Neuropsychiatric effects of cardiovascular drug therapy

Seth Keller, William H Frishman
Cardiology in Review 2003, 11 (2): 73-93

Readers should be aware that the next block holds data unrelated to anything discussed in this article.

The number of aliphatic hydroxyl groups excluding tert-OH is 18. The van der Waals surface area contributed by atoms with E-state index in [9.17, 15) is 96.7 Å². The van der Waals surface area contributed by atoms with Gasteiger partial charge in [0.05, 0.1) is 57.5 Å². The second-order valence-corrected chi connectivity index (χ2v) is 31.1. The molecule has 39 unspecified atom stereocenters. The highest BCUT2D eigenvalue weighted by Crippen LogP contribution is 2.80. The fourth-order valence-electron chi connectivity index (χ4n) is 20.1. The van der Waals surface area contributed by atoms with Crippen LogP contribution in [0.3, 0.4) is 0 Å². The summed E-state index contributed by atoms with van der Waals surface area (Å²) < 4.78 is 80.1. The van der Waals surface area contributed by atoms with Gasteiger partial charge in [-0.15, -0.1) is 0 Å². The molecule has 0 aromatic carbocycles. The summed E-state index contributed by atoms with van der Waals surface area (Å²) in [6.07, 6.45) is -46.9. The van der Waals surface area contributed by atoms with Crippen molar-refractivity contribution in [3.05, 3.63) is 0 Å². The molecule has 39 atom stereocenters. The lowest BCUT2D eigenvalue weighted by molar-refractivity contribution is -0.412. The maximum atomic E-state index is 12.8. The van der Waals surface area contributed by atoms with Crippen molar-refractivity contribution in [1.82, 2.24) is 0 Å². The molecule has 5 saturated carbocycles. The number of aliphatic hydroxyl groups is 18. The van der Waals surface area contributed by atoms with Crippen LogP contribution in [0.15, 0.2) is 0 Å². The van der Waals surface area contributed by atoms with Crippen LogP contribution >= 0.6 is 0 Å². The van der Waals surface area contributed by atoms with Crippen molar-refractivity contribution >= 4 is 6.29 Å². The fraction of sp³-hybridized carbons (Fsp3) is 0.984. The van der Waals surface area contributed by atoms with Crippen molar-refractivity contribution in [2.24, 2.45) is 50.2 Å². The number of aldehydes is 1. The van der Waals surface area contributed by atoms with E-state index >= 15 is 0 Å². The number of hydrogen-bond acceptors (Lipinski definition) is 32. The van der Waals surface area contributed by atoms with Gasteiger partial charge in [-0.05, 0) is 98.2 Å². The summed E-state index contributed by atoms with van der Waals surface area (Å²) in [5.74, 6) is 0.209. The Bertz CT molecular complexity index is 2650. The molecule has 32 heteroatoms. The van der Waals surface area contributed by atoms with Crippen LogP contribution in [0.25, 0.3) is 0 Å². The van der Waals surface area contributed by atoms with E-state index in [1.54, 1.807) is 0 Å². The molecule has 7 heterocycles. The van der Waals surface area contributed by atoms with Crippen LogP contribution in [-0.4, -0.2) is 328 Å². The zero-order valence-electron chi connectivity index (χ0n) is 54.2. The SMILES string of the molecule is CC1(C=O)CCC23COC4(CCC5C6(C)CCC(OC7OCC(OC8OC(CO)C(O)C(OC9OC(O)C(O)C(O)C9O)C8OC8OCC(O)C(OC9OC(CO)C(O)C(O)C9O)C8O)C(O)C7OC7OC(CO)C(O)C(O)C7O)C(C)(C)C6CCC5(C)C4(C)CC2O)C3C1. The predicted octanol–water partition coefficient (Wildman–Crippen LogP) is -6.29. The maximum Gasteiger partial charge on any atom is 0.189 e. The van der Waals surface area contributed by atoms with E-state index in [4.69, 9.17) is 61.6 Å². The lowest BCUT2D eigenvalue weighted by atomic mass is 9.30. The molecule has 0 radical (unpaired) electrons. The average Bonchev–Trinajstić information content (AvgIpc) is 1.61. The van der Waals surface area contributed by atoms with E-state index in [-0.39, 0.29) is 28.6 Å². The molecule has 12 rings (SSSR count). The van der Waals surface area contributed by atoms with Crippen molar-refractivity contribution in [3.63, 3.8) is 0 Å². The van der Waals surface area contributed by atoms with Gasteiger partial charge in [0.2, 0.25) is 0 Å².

Various cardiovascular drugs have been shown to have neuropsychiatric effects that can be harmful or therapeutically beneficial to patients. As an example, both sedation and mental depression have been described in patients receiving centrally acting antihypertensive drugs and beta-adrenergic blockers, related to their antiadrenergic actions. In contrast, because of these antiadrenergic actions, agents like clonidine have been used to treat opiate, alcohol, and nicotine withdrawal, while beta blockers have been used to treat symptoms of performance anxiety, migraine, and psychocardiac disorders. Some antiarrhythmic drugs have been associated with delirium, and digitalis toxicity has been shown to cause hallucinations, mania, euphoria, and depression. The calcium-channel blocker verapamil has been used as an adjunctive treatment in patients with bipolar disorders. Since neuropsychiatric symptoms are seen in patients with cardiovascular disease, clinicians should be aware of the possible relationship between these symptoms and concurrent cardiovascular drug therapy.

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